Impact of surface emissions to the zonal variability of tropical tropospheric ozone and carbon monoxide for november 2004
1Jet Propulsion Laboratory, California Institute of Technology, Pasadena, CA, USA
2Department of Physics, University of Toronto, Toronto, Canada
3School of Engineering and Applied Sciences, Harvard University, Cambridge, MA, USA
4Department of Chemistry, University of Toronto, Toronto, Canada
*now at: National Center for Atmospheric Research, Boulder, CO, USA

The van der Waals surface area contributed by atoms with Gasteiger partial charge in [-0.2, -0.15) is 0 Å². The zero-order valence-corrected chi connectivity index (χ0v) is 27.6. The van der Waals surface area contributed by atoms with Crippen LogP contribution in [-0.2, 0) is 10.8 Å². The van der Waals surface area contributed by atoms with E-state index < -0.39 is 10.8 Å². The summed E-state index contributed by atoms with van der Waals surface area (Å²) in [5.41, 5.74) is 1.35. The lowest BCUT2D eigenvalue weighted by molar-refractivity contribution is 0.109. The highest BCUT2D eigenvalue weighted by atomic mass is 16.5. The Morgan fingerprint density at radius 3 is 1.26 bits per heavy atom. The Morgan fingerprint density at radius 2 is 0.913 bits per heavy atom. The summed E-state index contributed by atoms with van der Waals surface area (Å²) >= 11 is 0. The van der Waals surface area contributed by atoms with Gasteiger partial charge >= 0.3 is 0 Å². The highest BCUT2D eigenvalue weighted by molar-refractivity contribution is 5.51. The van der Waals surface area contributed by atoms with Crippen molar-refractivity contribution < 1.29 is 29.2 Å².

Abstract. The chemical and dynamical processes governing the zonal variability of tropical tropospheric ozone and carbon monoxide are investigated for November 2004 using satellite observations, in-situ measurements, and chemical transport models in conjunction with inverse-estimated surface emissions. Vertical ozone profile estimates from the Tropospheric Emission Spectrometer (TES) and ozone sonde measurements from the Southern Hemisphere Additional Ozonesondes (SHADOZ) network show the so-called zonal "wave-one" pattern, which is characterized by peak ozone concentrations (70–80 ppb) centered over the Atlantic, as well as elevated concentrations of ozone over Indonesia and Australia (60–70 ppb) in the lower troposphere. Observational evidence from TES CO vertical profiles and Ozone Monitoring Instrument (OMI) NO2 columns point to regional surface emissions as an important contributor to the elevated ozone over Indonesia. This contribution is investigated with the GEOS-Chem chemistry and transport model using surface emission estimates derived from an optimal inverse model, which was constrained by TES and Measurements Of Pollution In The Troposphere (MOPITT) CO profiles (Jones et al., 2007). These a posteriori estimates, which were over a factor of 2 greater than climatological emissions, reduced differences between GEOS-Chem and TES ozone observations by 30–40% and led to changes in GEOS-Chem upper tropospheric ozone of up to 40% over Indonesia. The remaining residual differences can be explained in part by upper tropospheric ozone produced from lightning NOx in the South Atlantic. Furthermore, model simulations from GEOS-Chem indicate that ozone over Indonesian/Australian is more sensitive to changes in surface emissions of NOx than ozone over the tropical Atlantic.